“Middle-Aged Suicides Surge” By T. Martin (2013, April 28) The Wall Street Journal,
[Excerpted] “The number of deaths caused by suicide has risen precipitously in the past decade, surpassing those caused by car crashes and even some of the most fatal diseases, according to a government report released Thursday.
…Suicide rates for youth and elderly remain steady. But suicide rates for working adults were double that of other demographics, with people in their 50s showing the highest numbers…[end]
Majia here: the article goes on to explain that most prevention programs target young people and old people, not those in their middle-years.
The National Action Alliance for Suicide Prevention attributes the rise to lack of a safety net for working adults.
Today’s middle-aged workers, particularly those in their 50s, have a very hard time finding full-time work for living wages if they are unfortunate enough to lose their jobs, even when those jobs are professional in kind.
Meanwhile, the Wall Street Journal reports “Fresh Signs of Weakness for Factories and Job Market” by S. Reddy (May 2, 2013) p. A6:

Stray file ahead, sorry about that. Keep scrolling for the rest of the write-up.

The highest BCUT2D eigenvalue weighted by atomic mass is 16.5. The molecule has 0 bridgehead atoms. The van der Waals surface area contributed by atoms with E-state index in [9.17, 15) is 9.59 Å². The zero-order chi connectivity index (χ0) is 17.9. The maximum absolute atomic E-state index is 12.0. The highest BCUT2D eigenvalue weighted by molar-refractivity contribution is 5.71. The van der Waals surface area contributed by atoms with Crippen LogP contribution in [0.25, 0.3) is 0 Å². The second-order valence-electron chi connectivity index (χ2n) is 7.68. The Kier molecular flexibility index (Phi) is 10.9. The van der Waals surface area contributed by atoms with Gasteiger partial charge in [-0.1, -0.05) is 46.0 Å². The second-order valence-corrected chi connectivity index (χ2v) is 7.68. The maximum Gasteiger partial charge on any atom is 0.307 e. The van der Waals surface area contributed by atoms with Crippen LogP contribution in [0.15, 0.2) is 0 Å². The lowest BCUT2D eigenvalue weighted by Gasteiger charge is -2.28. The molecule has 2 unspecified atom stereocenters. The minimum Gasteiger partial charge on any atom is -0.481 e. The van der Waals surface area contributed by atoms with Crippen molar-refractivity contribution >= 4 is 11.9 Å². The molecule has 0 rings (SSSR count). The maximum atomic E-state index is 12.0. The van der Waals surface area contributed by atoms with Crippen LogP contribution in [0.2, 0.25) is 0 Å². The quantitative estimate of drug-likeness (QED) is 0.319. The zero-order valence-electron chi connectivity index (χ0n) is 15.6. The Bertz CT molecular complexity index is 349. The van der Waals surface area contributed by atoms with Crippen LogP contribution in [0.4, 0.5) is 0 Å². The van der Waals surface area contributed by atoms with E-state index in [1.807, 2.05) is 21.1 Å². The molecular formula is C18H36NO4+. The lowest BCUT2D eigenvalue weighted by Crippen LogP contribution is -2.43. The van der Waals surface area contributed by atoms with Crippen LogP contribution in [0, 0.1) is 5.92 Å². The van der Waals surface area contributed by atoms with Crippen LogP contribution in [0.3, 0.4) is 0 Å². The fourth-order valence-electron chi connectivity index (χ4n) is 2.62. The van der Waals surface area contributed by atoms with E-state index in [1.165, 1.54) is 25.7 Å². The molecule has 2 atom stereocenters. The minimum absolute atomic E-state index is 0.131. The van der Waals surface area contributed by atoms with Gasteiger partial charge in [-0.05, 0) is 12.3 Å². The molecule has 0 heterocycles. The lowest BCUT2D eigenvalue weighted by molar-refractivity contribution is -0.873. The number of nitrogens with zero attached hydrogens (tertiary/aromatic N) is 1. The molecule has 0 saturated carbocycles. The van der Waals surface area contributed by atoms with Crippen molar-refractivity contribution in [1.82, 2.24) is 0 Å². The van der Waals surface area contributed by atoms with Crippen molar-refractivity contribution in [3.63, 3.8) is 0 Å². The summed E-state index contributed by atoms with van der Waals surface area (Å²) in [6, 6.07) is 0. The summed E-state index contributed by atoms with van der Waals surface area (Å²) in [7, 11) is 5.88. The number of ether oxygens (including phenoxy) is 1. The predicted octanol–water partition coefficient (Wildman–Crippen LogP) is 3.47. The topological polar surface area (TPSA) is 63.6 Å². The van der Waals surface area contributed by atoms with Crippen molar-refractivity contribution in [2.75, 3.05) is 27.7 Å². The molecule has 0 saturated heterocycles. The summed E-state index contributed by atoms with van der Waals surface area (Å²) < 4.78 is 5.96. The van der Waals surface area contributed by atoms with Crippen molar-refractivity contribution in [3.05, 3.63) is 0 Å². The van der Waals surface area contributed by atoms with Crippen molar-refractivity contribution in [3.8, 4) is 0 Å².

[excerpted] Key gauges of the factor sector and labor market showed further deterioration in April, reinforcing fears about another spring economic slowdown…
…a separate report Wednesday on private-sector employment indicated a continued labor market slowdown…[end]
Majia here: The post-recession landscape has been very cruel for those who lose professional jobs and for younger people seeking to enter the professional job market.
Apr 24, 2012
About 1.5 million, or 53.6 percent, of bachelor's degree-holders under the age of 25 last year were jobless or underemployed, the highest share in at least 11 years. In 2000, the share was at a low of 41 percent, before the ...